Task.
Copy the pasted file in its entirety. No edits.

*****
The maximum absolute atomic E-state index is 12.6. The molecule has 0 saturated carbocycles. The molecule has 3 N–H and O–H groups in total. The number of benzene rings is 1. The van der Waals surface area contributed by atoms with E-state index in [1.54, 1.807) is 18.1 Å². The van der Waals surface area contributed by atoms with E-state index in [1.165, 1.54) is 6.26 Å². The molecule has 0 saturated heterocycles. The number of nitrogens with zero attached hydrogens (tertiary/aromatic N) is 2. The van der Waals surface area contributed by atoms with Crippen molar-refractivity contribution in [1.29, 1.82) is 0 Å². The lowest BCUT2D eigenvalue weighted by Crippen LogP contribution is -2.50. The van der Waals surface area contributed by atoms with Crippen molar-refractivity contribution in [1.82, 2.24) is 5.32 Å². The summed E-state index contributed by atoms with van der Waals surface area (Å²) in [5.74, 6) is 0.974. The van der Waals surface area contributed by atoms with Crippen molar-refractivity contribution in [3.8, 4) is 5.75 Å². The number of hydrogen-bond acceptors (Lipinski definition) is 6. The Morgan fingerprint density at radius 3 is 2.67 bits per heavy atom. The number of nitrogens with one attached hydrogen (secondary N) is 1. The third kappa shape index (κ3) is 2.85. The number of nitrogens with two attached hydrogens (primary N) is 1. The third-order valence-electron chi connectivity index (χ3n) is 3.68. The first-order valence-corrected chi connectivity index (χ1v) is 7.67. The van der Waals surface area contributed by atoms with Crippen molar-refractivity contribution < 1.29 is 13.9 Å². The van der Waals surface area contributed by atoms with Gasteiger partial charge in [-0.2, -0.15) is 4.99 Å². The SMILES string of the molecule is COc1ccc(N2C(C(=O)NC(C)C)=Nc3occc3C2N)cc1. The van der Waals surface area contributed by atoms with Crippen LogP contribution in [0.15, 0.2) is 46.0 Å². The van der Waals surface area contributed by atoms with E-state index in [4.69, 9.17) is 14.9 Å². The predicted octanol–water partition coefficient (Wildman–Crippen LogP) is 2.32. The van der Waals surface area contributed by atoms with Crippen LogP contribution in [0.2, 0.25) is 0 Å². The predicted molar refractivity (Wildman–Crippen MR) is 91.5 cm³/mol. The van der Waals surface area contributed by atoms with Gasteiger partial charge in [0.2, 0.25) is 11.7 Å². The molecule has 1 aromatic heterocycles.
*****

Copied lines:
The maximum absolute atomic E-state index is 12.6. The molecule has 0 saturated carbocycles. The molecule has 3 N–H and O–H groups in total. The number of benzene rings is 1. The van der Waals surface area contributed by atoms with E-state index in [1.54, 1.807) is 18.1 Å². The van der Waals surface area contributed by atoms with E-state index in [1.165, 1.54) is 6.26 Å². The molecule has 0 saturated heterocycles. The number of nitrogens with zero attached hydrogens (tertiary/aromatic N) is 2. The van der Waals surface area contributed by atoms with Crippen molar-refractivity contribution in [1.29, 1.82) is 0 Å². The lowest BCUT2D eigenvalue weighted by Crippen LogP contribution is -2.50. The van der Waals surface area contributed by atoms with Crippen molar-refractivity contribution in [1.82, 2.24) is 5.32 Å². The summed E-state index contributed by atoms with van der Waals surface area (Å²) in [5.74, 6) is 0.974. The van der Waals surface area contributed by atoms with Crippen molar-refractivity contribution in [3.8, 4) is 5.75 Å². The number of hydrogen-bond acceptors (Lipinski definition) is 6. The Morgan fingerprint density at radius 3 is 2.67 bits per heavy atom. The number of nitrogens with one attached hydrogen (secondary N) is 1. The third kappa shape index (κ3) is 2.85. The number of nitrogens with two attached hydrogens (primary N) is 1. The third-order valence-electron chi connectivity index (χ3n) is 3.68. The first-order valence-corrected chi connectivity index (χ1v) is 7.67. The van der Waals surface area contributed by atoms with Crippen molar-refractivity contribution < 1.29 is 13.9 Å². The van der Waals surface area contributed by atoms with Gasteiger partial charge in [-0.2, -0.15) is 4.99 Å². The SMILES string of the molecule is COc1ccc(N2C(C(=O)NC(C)C)=Nc3occc3C2N)cc1. The van der Waals surface area contributed by atoms with Crippen LogP contribution in [0.15, 0.2) is 46.0 Å². The van der Waals surface area contributed by atoms with E-state index in [4.69, 9.17) is 14.9 Å². The predicted octanol–water partition coefficient (Wildman–Crippen LogP) is 2.32. The van der Waals surface area contributed by atoms with Crippen LogP contribution in [0.2, 0.25) is 0 Å². The predicted molar refractivity (Wildman–Crippen MR) is 91.5 cm³/mol. The van der Waals surface area contributed by atoms with Gasteiger partial charge in [0.2, 0.25) is 11.7 Å². The molecule has 1 aromatic heterocycles.